My answer assumes you are asking this for a production system, and that you aren't asking this because you are starting to learn to be an anti-virus researcher.
Can you do it?
Yes, as other answers have stated there are many databases which list hashes, or can ID a threat by a hash.
but should that be your only line of defence?
However, there is a major caveat to this approach. Do you think that the file in question has come from an automated, or not very smart/persistent threat, or is this coming from a smart and persistent threat?
If you think the file has come from an automated campaign (like a massive phishing attack) then, yes, this approach might help.
Smart attackers will just keep trying
However, if you at all suspect that an intelligent human being is behind this attack, he will already be modifying his file so that it doesn't show up on a hash database. There are many ways of "poking" at an antivirus to see what it will allow. Smart attackers are experts at tricking AV software.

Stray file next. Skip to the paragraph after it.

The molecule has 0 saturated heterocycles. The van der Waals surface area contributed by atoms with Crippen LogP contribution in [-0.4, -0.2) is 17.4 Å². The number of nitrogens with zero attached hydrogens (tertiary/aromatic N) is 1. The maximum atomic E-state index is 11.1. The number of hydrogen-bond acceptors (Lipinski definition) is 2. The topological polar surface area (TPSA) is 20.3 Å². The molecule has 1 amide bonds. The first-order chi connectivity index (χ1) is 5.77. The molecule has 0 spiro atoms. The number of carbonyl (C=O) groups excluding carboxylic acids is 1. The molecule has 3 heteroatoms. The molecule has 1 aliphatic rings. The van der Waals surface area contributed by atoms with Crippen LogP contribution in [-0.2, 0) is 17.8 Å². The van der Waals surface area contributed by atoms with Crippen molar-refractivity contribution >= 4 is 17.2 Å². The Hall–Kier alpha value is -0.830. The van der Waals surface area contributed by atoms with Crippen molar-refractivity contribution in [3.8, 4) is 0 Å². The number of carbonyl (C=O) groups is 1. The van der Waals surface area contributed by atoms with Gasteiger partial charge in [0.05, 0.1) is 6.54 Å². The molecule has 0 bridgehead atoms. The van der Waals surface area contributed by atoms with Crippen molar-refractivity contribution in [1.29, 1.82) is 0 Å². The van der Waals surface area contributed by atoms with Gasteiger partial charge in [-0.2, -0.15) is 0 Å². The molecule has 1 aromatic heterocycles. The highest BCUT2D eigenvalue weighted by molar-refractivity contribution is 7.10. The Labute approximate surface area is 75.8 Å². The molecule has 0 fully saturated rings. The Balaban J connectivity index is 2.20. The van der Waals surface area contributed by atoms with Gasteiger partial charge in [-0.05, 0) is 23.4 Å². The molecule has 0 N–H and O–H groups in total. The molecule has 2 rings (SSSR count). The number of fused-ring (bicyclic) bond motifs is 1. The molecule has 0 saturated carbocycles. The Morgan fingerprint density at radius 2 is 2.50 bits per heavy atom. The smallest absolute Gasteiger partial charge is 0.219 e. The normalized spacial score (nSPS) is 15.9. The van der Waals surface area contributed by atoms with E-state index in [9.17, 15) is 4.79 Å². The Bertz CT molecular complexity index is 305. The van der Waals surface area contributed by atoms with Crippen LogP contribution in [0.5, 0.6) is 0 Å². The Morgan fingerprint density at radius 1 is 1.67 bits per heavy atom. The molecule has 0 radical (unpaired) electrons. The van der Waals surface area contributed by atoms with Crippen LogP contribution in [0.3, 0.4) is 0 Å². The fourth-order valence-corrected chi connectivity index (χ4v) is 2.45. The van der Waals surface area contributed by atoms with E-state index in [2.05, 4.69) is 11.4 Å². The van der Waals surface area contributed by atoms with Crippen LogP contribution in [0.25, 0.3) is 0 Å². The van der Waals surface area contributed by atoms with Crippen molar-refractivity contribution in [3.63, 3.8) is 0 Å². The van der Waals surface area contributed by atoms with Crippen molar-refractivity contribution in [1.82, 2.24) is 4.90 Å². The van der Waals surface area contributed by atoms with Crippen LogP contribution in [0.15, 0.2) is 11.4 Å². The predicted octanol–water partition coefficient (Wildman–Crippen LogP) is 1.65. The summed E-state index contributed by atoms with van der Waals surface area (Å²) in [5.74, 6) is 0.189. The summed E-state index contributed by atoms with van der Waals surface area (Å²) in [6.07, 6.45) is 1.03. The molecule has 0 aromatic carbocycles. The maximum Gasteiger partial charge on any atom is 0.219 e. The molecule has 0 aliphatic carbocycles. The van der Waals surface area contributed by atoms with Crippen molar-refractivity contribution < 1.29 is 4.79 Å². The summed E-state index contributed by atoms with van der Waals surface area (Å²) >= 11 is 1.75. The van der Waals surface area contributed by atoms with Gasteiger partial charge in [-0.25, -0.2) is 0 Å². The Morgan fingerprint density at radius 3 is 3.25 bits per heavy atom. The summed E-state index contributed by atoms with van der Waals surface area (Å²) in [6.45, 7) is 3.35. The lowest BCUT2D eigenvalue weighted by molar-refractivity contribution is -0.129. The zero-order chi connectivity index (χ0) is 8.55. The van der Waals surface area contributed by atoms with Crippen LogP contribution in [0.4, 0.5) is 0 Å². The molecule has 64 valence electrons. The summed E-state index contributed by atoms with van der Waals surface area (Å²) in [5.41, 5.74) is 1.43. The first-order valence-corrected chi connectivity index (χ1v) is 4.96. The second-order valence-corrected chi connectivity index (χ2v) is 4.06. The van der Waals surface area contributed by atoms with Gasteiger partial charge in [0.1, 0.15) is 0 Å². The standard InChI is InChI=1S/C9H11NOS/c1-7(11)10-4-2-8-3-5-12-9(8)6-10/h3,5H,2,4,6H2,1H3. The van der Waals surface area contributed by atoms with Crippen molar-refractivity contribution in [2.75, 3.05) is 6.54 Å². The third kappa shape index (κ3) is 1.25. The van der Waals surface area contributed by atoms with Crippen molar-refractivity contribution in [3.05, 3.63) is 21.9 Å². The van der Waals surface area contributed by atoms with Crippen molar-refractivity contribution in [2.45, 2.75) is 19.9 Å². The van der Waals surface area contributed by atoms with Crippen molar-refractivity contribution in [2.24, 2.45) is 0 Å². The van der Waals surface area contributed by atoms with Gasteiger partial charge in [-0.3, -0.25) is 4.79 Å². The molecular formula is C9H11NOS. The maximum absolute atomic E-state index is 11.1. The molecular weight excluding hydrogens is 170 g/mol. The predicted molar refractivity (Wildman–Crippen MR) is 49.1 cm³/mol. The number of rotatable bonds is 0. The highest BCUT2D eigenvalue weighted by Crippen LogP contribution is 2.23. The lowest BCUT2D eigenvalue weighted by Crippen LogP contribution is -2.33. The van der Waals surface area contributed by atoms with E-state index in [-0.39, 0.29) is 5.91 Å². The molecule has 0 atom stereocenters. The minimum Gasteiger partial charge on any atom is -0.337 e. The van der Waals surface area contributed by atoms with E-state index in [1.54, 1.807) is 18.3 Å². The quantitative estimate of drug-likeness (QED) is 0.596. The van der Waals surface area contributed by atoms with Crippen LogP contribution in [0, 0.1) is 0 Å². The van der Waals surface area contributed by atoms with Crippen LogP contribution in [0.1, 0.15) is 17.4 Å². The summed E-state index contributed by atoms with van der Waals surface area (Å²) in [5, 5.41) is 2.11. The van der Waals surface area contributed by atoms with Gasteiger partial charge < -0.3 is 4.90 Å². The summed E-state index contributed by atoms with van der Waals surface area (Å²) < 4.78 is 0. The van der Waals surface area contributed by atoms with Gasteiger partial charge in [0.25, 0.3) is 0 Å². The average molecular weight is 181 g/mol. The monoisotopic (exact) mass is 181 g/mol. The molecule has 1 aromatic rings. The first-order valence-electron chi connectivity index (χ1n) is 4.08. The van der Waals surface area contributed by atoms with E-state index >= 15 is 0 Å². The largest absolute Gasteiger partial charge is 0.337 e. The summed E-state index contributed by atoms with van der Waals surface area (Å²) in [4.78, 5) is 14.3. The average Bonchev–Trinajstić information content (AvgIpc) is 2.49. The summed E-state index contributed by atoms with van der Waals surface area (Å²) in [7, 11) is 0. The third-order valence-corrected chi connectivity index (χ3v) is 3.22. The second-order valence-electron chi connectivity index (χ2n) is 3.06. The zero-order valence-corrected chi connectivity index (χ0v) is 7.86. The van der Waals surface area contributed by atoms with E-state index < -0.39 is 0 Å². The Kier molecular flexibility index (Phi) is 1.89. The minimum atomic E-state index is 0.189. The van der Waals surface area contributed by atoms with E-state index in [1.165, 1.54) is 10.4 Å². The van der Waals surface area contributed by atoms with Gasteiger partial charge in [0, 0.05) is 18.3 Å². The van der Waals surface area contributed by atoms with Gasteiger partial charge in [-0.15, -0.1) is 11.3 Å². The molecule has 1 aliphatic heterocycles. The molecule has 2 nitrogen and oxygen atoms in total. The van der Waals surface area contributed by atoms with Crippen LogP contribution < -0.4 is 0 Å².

My advice to you
- Regardless of the files origin, make sure you have a good antivirus running. Especially if your system has to take random files from the internet.
- If your system MUST accept arbitrary files, make sure that you are validating them before accepting them. Check the size, extension, headers, whatever you can.
- And also double check that those files can't be accessed in unintended ways.
- If we are talking about a desktop system, ensure that you are doing everything you can to make sure people aren't going to funky websites or are clicking on suspicious links.
- Make sure everyone has their firewall on (firewalls are harder to trick than AV)
- Use an IDS (also harder to trick than AV)
- If possible, try a host based IDS like http://www.ossec.net/ - this will scan your logs for issues too, and make life very hard on an attacker.
- If you are on Redhat/Cent make sure to use their fine grain permissions system.
Don't use hash checking as a single line of defense. You will be lulled into a false sense of security